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A Message to the Bread for the City Community

Bread for the City Community,

Over the past month our country has been battered by tragedies in Louisiana, Minnesota, and Texas. These shootings remind us of two difficult truths: wishing we lived in a post-racial society doesn’t make it so, and the issue of race and all of its complexities will challenge us for years to come.

In response to these recent tragedies, several Bread staff members met to discuss the trauma of the shootings – both of police officers and those at the hands of police officers. In these discussions, we sought to address one central question: What does all of this chaos and pain mean for our work in social justice?

Many of you know that several years ago, Bread for the City made the commitment to pursue our social justice work through the lens of racial justice.  This meant we would first look to educate ourselves about the historic and social underpinnings of the racial tension that persists in our country. We have engaged our staff, Board members, and clients in trainings about the long history of racism in America. Through our daily work with clients and our own personal experiences, we cannot help but see how racial bias still permeates so many institutions in the country and continues to manifest itself in schools, the housing industry, and the justice system.

CEO George A. Jones

CEO George A. Jones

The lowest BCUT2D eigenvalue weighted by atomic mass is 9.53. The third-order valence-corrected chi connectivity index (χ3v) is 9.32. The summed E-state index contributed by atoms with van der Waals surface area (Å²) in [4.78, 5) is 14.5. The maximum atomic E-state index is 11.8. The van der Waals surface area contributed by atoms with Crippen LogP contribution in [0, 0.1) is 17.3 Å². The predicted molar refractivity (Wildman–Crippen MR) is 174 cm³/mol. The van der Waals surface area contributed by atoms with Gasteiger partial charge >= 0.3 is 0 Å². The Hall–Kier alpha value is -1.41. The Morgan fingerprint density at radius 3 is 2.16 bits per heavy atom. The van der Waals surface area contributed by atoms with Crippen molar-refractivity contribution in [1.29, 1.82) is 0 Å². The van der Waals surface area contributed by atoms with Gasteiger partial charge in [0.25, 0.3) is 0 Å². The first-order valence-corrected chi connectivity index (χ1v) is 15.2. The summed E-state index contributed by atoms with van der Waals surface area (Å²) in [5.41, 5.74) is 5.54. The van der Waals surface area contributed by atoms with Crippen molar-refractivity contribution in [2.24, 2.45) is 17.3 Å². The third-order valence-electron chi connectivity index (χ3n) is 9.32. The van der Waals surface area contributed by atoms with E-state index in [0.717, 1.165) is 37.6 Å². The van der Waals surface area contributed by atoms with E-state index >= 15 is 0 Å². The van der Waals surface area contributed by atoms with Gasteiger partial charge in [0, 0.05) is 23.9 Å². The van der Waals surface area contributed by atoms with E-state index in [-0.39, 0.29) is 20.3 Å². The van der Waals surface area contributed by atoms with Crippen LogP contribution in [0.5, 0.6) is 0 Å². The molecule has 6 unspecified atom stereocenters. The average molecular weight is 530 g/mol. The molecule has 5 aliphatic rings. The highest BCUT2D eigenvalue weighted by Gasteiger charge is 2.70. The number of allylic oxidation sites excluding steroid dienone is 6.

As leaders from both sides of the political spectrum have recognized, people of color have a different experience of American institutions than those who are white. We must all do a better job of understanding why many people of color view institutions with such suspicion. The recent gun violence has resulted in too many innocent people paying the ultimate price. But the divide in our communities and country is based on problems far more complicated than the headline police shootings. At the heart of the frustration and anger felt by so many people of color are the facts: their children attend public schools that fail to educate them; they are routinely locked out of the work force; they pay 50 to 60% of their income for housing; and they are profiled so systematically by the criminal justice system that they are far more likely to be arrested than their white neighbors suspected of the same crimes.

In our post-civil rights world, many of us have silently agreed that race doesn’t matter.  Sadly, this is magical thinking. We cannot wish away a deep-seated issue like racism.

Events like those in recent weeks and those that occurred not long ago in Ferguson, Baltimore and New York City sound a persistent alarm that real work must be done to address this difficult problem.

Bread for the City invites its community of partners to join us in our commitment to help make the systems in our organization, city and country more racially just.  For more information on how your organization can get involved in the fight for a more racially equitable DC, contact me at 202-386-7602.

In service,

George Jones

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